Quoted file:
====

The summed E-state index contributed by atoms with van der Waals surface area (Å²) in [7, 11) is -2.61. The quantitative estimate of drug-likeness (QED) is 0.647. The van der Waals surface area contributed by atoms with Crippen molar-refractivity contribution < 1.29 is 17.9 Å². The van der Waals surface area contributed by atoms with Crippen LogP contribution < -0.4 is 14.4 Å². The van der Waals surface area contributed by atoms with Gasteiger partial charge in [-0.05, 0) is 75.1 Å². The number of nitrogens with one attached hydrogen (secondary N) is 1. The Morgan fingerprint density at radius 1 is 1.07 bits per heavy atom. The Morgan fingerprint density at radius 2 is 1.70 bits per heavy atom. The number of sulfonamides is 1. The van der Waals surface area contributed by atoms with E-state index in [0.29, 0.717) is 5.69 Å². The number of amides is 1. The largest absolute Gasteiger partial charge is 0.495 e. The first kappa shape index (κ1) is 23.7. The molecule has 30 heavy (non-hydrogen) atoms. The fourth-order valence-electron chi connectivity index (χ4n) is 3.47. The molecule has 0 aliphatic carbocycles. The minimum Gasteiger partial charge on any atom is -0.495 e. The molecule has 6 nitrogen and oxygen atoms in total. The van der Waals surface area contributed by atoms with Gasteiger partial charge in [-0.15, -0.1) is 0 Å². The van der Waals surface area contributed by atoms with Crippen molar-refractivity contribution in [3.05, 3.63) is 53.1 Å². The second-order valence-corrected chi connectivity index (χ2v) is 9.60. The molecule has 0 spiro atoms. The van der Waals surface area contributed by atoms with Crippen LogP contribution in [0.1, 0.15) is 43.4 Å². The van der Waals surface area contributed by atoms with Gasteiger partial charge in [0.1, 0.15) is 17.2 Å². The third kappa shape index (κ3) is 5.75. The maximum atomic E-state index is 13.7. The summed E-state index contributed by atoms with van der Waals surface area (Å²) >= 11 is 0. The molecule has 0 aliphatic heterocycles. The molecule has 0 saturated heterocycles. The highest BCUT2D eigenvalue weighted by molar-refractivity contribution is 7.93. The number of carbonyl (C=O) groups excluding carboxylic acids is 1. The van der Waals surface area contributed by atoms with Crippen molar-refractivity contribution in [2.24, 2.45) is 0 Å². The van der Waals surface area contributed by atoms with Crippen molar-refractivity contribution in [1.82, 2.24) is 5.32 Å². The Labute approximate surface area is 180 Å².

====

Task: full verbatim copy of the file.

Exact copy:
The summed E-state index contributed by atoms with van der Waals surface area (Å²) in [7, 11) is -2.61. The quantitative estimate of drug-likeness (QED) is 0.647. The van der Waals surface area contributed by atoms with Crippen molar-refractivity contribution < 1.29 is 17.9 Å². The van der Waals surface area contributed by atoms with Crippen LogP contribution < -0.4 is 14.4 Å². The van der Waals surface area contributed by atoms with Gasteiger partial charge in [-0.05, 0) is 75.1 Å². The number of nitrogens with one attached hydrogen (secondary N) is 1. The Morgan fingerprint density at radius 1 is 1.07 bits per heavy atom. The Morgan fingerprint density at radius 2 is 1.70 bits per heavy atom. The number of sulfonamides is 1. The van der Waals surface area contributed by atoms with E-state index in [0.29, 0.717) is 5.69 Å². The number of amides is 1. The largest absolute Gasteiger partial charge is 0.495 e. The first kappa shape index (κ1) is 23.7. The molecule has 30 heavy (non-hydrogen) atoms. The fourth-order valence-electron chi connectivity index (χ4n) is 3.47. The molecule has 0 aliphatic carbocycles. The minimum Gasteiger partial charge on any atom is -0.495 e. The molecule has 6 nitrogen and oxygen atoms in total. The van der Waals surface area contributed by atoms with Gasteiger partial charge in [-0.15, -0.1) is 0 Å². The van der Waals surface area contributed by atoms with Crippen molar-refractivity contribution in [3.05, 3.63) is 53.1 Å². The second-order valence-corrected chi connectivity index (χ2v) is 9.60. The molecule has 0 spiro atoms. The van der Waals surface area contributed by atoms with Crippen LogP contribution in [0.1, 0.15) is 43.4 Å². The van der Waals surface area contributed by atoms with Gasteiger partial charge in [0.1, 0.15) is 17.2 Å². The third kappa shape index (κ3) is 5.75. The maximum atomic E-state index is 13.7. The summed E-state index contributed by atoms with van der Waals surface area (Å²) >= 11 is 0. The molecule has 0 aliphatic heterocycles. The molecule has 0 saturated heterocycles. The highest BCUT2D eigenvalue weighted by molar-refractivity contribution is 7.93. The number of carbonyl (C=O) groups excluding carboxylic acids is 1. The van der Waals surface area contributed by atoms with Crippen molar-refractivity contribution in [2.24, 2.45) is 0 Å². The van der Waals surface area contributed by atoms with Crippen molar-refractivity contribution in [1.82, 2.24) is 5.32 Å². The Labute approximate surface area is 180 Å².